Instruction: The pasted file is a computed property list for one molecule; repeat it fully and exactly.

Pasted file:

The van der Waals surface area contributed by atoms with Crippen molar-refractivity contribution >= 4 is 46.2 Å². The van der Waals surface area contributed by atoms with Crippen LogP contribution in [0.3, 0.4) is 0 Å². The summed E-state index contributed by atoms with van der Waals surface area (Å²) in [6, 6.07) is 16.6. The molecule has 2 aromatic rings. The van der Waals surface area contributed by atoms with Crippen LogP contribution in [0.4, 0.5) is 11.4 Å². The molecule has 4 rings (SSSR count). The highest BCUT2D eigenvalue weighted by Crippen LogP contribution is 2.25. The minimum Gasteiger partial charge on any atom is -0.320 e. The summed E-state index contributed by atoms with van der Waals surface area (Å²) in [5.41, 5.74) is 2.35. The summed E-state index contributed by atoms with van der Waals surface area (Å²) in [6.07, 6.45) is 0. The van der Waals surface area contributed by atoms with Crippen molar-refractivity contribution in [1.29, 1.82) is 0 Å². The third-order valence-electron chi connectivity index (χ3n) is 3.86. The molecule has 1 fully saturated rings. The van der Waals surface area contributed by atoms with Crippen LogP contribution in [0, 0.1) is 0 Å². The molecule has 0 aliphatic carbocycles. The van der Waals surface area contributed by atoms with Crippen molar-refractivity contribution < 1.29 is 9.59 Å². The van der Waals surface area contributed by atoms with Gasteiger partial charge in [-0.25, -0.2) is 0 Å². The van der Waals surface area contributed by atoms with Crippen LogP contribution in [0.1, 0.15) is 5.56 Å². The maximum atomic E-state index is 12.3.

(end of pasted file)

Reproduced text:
The van der Waals surface area contributed by atoms with Crippen molar-refractivity contribution >= 4 is 46.2 Å². The van der Waals surface area contributed by atoms with Crippen LogP contribution in [0.3, 0.4) is 0 Å². The summed E-state index contributed by atoms with van der Waals surface area (Å²) in [6, 6.07) is 16.6. The molecule has 2 aromatic rings. The van der Waals surface area contributed by atoms with Crippen LogP contribution in [0.4, 0.5) is 11.4 Å². The molecule has 4 rings (SSSR count). The highest BCUT2D eigenvalue weighted by Crippen LogP contribution is 2.25. The minimum Gasteiger partial charge on any atom is -0.320 e. The summed E-state index contributed by atoms with van der Waals surface area (Å²) in [5.41, 5.74) is 2.35. The summed E-state index contributed by atoms with van der Waals surface area (Å²) in [6.07, 6.45) is 0. The van der Waals surface area contributed by atoms with Crippen molar-refractivity contribution in [1.29, 1.82) is 0 Å². The third-order valence-electron chi connectivity index (χ3n) is 3.86. The molecule has 1 fully saturated rings. The van der Waals surface area contributed by atoms with Crippen LogP contribution in [0, 0.1) is 0 Å². The molecule has 0 aliphatic carbocycles. The van der Waals surface area contributed by atoms with Crippen molar-refractivity contribution < 1.29 is 9.59 Å². The van der Waals surface area contributed by atoms with Gasteiger partial charge in [-0.25, -0.2) is 0 Å². The van der Waals surface area contributed by atoms with Crippen LogP contribution in [0.1, 0.15) is 5.56 Å². The maximum atomic E-state index is 12.3.